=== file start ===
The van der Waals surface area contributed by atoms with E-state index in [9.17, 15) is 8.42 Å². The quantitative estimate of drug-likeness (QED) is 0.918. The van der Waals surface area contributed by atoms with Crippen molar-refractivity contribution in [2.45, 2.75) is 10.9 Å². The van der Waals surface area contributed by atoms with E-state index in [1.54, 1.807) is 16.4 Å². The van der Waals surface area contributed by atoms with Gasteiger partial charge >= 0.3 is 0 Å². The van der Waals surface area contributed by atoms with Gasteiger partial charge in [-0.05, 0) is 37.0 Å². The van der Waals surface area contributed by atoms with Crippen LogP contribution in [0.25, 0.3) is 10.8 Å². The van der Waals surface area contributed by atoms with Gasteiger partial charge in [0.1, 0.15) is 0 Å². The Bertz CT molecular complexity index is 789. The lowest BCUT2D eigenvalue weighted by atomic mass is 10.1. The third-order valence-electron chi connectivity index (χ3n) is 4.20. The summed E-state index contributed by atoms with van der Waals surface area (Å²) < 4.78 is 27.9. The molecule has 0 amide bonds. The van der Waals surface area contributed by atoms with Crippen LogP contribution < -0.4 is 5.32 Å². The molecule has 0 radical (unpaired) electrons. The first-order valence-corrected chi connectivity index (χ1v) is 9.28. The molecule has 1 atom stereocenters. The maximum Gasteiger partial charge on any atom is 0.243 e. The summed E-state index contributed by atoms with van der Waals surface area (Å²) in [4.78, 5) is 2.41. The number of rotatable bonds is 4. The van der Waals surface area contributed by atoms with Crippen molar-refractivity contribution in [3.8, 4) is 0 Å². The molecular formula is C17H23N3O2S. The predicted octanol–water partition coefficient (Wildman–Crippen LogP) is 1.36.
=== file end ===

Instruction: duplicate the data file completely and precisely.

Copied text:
The van der Waals surface area contributed by atoms with E-state index in [9.17, 15) is 8.42 Å². The quantitative estimate of drug-likeness (QED) is 0.918. The van der Waals surface area contributed by atoms with Crippen molar-refractivity contribution in [2.45, 2.75) is 10.9 Å². The van der Waals surface area contributed by atoms with E-state index in [1.54, 1.807) is 16.4 Å². The van der Waals surface area contributed by atoms with Gasteiger partial charge >= 0.3 is 0 Å². The van der Waals surface area contributed by atoms with Gasteiger partial charge in [-0.05, 0) is 37.0 Å². The van der Waals surface area contributed by atoms with Crippen LogP contribution in [0.25, 0.3) is 10.8 Å². The van der Waals surface area contributed by atoms with Gasteiger partial charge in [0.1, 0.15) is 0 Å². The Bertz CT molecular complexity index is 789. The lowest BCUT2D eigenvalue weighted by atomic mass is 10.1. The third-order valence-electron chi connectivity index (χ3n) is 4.20. The summed E-state index contributed by atoms with van der Waals surface area (Å²) < 4.78 is 27.9. The molecule has 0 amide bonds. The van der Waals surface area contributed by atoms with Crippen LogP contribution < -0.4 is 5.32 Å². The molecule has 0 radical (unpaired) electrons. The first-order valence-corrected chi connectivity index (χ1v) is 9.28. The molecule has 1 atom stereocenters. The maximum Gasteiger partial charge on any atom is 0.243 e. The summed E-state index contributed by atoms with van der Waals surface area (Å²) in [4.78, 5) is 2.41. The number of rotatable bonds is 4. The van der Waals surface area contributed by atoms with Crippen molar-refractivity contribution in [3.8, 4) is 0 Å². The molecular formula is C17H23N3O2S. The predicted octanol–water partition coefficient (Wildman–Crippen LogP) is 1.36.